Three forms have been used, two of which were invented by Gen. Rodman of the United States ordnance department. One of these is applied to the exterior of a gun, and communicates with the chamber by a narrow passage. The other is inserted in the cartridge bag at the base of the charge, and remains in the gun after the discharge. The internal gauge consists of a cylindrical box of steel, with a cover screwed on. Through the axis of the cover is a cylindrical hole, in which a steel rod is fitted. Within the box is a thick disk of steel, having a knife edge protruding from its lower face. This knife has a double shear, the edges of the two shears meeting at the centre in a very obtuse angle. At the bottom of the box the apex of the knife rests upon a disk of soft, annealed copper. The inner end of the steel rod is stepped into the steel knife disk, and its outer end is a little below the top of the cover. A copper cup rests upon the top of the rod, to serve as a gas check. The pressure of the explosion is received by the rod, which communicates it to the knife, the apex of which sinks into the copper, giving a cut, the length of which serves as the measure of the pressure. The working parts of the external gauge are quite similar to the foregoing, but the manner of housing them is different.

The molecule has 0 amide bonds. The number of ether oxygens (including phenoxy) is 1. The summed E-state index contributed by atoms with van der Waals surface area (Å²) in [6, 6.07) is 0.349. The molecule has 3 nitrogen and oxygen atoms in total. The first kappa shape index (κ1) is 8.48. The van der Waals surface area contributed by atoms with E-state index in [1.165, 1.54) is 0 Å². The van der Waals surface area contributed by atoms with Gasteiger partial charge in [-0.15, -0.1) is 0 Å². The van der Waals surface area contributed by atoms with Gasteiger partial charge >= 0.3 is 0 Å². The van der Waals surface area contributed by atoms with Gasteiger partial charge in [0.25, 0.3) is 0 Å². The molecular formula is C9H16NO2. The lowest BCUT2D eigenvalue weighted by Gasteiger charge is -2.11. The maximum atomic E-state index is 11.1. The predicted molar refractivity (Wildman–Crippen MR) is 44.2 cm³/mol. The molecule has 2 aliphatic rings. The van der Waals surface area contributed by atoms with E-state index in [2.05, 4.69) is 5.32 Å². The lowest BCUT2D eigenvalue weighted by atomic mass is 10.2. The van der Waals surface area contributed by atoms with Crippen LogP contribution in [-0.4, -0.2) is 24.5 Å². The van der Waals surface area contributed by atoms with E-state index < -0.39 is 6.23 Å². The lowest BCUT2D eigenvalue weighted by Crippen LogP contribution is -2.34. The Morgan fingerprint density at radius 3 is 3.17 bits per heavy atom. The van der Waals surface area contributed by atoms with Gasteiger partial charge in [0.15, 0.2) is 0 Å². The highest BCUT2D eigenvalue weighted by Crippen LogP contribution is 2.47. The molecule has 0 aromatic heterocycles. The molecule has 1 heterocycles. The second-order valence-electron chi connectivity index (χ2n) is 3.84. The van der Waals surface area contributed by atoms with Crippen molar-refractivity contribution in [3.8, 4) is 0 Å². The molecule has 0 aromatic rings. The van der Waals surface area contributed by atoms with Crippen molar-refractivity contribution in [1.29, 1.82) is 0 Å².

Another form of gauge, invented by Capt. Noble of the English artillery, substitutes for the copper disk a short cylinder of copper, which is crushed by the pressure, the amount of crushing being employed to measure the pressure. This gauge is screwed into the wall of the gun in such a manner that the end of the rod receiving the pressure is very near the surface of the bore. Both forms of gauge are liable to grave objections, since the measure obtained is essentially dynamical, while the quantity to bo measured is statical. The English gauge is much inferior to the American, and cannot be relied upon to give even approximate indications of pressure when violent powder is used. - In the composition of blasting powder, nitrate of soda (Chili saltpetre) has of late years been chiefly used in the United States, instead of nitrate of potassa; the latter being subject to a high duty, while the former is duty-free. So far as explosive properties are concerned, the difference between the two is not very great; but the former absorbs moisture from the air and deliquesces, while the latter does not, unless the air be very damp and the exposure long continued.